As published in SixtyandMe
Decades ago, I decided that it would be my major intention in life to develop more patience. As a result, I am always mindful of my pre-disposition to lose patience with people, places, things, and most of all, grocery store check-out lines.
But the good news is, I am making progress and finding more peace and less stress, even when purchasing groceries.
Patience is a coping skill I find increasingly challenging to develop in the age of instant gratification. Since the onset of the electronic age, the preponderance of gadgets (phones, texts, email, Amazon Now) has encouraged an expectation that nothing less than speedy responses will be accepted.
Answer the phone on the first ring. Why does it take so long for that woman to count her change? I sent you a text an hour ago. Everyone in your universe is responding at a snail’s pace and causing you stress. Help!
I was caught up short this summer, when I visited my oldest and best friend two weeks ago. I was trying to finish my novel, and Pat was ever present with her council.
“Have patience, Joan. You won’t be able to get through this process if you don’t see the long distance. There is an end coming, but there is a way to get to that end gracefully.”
Wise words. If you have a friend, mentor or family member caution you that the end is not the most important part of the process, you understand that process is part and parcel of the end result.
The following are 5 guideposts that will help you re-direct the emotional attachment to instant gratification and develop more patience.
Transform Frustration with Patience by Letting Go
When a friend, or even someone you don’t know, makes a remark to “Have patience,” it might aggravate or offend you. You think, How dare that person intrude on my space and my feelings of self-righteousness?
But not everyone moves at your pace – the waitress doesn’t come to the table in a timely fashion, the people buying tickets at the movies take too long.
Your ability to let go and release the negativity from your heart, turning inward until your needs are met is crucial to understanding practicing patience. It’s emotionally freeing and a powerful practice that can move you into meditation until you receive the gratification that you are searching for.
Turn the Negative into a Positive Patience
When things aren’t moving the way you want them to, when frustration obstructs you or renders you ineffective, when you have to delay gratification, your first response is to get angry or be disappointed. Yet, this is an opportunity to turn the negative into a positive.
Take those uncomfortable moments to recognize your vulnerability and cultivate strength of purpose and emotional honesty. Re-set a mantra or an intention, shine light on your family and their needs. Meditate on giving gratitude, possessing joy and living a stress-free life.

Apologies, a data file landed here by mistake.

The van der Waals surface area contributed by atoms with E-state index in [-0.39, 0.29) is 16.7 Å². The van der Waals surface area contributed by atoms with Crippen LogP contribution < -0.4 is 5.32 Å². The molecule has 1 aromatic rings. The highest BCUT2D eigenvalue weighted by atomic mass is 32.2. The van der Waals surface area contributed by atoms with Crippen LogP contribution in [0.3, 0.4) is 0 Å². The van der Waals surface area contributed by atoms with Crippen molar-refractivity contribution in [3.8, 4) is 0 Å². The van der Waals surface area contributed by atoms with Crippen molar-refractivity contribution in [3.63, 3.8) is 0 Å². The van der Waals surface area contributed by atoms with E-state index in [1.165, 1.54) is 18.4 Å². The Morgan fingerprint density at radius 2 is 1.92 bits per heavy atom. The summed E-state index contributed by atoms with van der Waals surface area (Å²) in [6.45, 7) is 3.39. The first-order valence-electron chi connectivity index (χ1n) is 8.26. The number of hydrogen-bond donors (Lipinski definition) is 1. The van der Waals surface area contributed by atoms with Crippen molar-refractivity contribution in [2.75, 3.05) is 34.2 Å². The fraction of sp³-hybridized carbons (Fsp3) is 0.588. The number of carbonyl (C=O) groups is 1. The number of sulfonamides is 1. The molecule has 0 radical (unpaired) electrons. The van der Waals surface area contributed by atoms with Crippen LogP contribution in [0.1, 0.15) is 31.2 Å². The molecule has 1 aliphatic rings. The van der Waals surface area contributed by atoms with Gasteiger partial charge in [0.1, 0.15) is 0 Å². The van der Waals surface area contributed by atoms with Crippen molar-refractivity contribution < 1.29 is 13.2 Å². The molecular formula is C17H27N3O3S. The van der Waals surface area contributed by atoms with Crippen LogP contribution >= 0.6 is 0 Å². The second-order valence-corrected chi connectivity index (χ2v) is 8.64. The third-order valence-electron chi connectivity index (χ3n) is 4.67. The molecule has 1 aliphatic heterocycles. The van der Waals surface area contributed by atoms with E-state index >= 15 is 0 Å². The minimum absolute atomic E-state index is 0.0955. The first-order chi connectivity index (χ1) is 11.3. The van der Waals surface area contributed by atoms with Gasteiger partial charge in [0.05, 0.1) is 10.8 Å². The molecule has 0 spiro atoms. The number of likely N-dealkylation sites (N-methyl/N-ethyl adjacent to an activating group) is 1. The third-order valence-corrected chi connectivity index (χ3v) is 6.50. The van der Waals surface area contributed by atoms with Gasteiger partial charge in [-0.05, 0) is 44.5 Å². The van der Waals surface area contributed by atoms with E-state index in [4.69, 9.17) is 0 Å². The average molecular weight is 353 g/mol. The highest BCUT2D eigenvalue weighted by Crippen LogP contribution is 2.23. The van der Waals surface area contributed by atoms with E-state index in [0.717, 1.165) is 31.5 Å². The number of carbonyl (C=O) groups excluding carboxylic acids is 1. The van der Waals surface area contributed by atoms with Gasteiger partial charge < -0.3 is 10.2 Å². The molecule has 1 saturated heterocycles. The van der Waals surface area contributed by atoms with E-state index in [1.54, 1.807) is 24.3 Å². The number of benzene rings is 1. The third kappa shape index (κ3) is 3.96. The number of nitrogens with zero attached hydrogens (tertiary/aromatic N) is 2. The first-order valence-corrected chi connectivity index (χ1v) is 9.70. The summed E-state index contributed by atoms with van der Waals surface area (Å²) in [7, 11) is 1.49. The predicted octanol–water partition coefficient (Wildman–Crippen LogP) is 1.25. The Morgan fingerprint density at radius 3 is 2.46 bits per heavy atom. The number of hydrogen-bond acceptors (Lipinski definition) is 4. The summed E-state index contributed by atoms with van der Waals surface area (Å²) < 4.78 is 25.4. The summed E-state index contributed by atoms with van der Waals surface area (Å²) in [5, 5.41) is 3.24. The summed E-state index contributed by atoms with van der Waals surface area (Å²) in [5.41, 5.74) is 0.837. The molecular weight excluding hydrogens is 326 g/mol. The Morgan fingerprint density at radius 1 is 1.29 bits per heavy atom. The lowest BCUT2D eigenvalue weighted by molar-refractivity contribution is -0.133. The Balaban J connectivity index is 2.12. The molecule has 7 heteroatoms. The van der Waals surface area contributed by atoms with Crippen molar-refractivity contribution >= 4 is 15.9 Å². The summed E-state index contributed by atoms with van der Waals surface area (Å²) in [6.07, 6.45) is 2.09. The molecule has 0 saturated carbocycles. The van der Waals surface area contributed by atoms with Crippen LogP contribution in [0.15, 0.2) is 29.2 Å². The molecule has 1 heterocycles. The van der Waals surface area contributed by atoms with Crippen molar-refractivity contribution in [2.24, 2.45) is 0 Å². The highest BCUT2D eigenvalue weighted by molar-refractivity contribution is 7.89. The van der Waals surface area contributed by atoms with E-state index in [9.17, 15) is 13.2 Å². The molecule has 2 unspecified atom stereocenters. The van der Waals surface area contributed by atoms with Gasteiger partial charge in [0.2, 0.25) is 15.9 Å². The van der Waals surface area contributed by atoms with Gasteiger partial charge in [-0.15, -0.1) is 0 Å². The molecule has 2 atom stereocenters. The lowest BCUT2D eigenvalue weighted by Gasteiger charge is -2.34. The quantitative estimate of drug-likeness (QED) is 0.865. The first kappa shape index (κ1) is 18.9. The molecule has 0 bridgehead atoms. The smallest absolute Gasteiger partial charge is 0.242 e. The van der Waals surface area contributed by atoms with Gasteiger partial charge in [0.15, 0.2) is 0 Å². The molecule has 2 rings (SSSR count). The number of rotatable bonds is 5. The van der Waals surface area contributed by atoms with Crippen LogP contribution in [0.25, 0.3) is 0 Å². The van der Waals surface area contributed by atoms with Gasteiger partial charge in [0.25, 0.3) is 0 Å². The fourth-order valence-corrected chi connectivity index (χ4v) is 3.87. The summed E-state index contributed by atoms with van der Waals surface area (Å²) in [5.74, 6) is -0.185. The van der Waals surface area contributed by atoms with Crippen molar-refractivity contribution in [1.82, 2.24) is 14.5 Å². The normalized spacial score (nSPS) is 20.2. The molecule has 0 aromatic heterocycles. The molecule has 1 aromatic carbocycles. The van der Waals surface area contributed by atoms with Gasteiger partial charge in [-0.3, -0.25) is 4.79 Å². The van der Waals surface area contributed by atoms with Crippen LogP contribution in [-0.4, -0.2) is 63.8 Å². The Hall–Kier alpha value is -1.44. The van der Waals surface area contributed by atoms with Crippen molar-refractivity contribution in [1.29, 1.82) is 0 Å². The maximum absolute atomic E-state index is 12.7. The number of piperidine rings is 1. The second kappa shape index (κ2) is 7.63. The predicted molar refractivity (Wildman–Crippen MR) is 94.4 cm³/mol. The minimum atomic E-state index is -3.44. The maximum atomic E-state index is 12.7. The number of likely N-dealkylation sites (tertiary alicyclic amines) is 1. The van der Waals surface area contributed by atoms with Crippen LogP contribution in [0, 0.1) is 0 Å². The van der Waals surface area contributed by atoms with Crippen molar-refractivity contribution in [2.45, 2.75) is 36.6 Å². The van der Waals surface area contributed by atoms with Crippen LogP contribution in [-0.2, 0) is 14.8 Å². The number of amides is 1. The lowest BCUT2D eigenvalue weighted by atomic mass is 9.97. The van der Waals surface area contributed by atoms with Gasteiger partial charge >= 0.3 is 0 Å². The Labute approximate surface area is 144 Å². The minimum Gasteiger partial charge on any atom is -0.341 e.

Learn to Adapt with Patience
The easier you adapt to situations with patience, the easier your life will be. Change and growth will follow. Abu Said, a famous 14th century Sufi poet in the Persian Empire gives us sound advice on adapting with patience: “Take one step away from yourself and lo behold! – the path.”
What Abu Said is advising is to get out of the way of yourself so you can see your life more clearly. I call this the ten percent solution.
When you are frustrated because things aren’t moving fast enough, detach from the situation in order to gain perspective. Remove yourself from what is frustrating and then note how your stress level is reduced.
Better Relationships Through Patience
It is true that in difficult times, if you practice patience, personal growth will occur. When you face challenges as simple as waiting in line or trying to understand a new idea, patience is your path. And when you have difficulties in a relationship and hostilities increase, you heal with patience.
Patience is an indication of how successful you will be in relationships. With patience, you can take one step away and move forward, gaining objectivity, resolving issues, communicating more effectively and reducing stress.
Patience is liberating because it defies resistance and allows us to surrender, let go and see our life clearly.
Find Your Natural Pace with Patience
Life has a rhythm of its own – its ups and downs, its ins and outs – and is full of surprises. “Expect the unexpected.” The unexpected requires you to be aware, to be present to what is happening in the moment and put on the brakes if necessary to avoid unpleasantness.
Allow your breathing to fall into an easy rhythm, not overly deep or shallow, but with an easy cadence that feels natural to you. Release focus on the negative situation and know that your turn awaits you. Trust the flow, take joy in delaying gratification and reduce your stress level.
Which comes first? Frustration or lack of patience? The chicken and the egg dichotomy is a human dilemma that not only inhibits our emotional freedom, but it also brings out the worst in us. Lack of patience is not a good look on anyone.
People notice impatience, they can feel it in your mind and body. Transition the negative to the positive and discover a relaxed state of mind that will get you through the nerve-wracking moments in your day while reducing stress.
Joan Moran is a keynote speaker, commanding the stage with her delightful humor, raw energy, and wealth of life experiences. She is an expert on wellness and is passionate about addressing the problems of mental inertia. A yoga instructor and an Argentine tango dancer, Joan is the author of 60, Sex, & Tango, Confessions of a Beatnik Boomer. Her new book, I’m The Boss of Me! Stay Sexy, Strong & Smart at Any Age, is now on Amazon. Check out Joan’s website joanfrancesmoran.com and follow on Twitter @joanfmoran.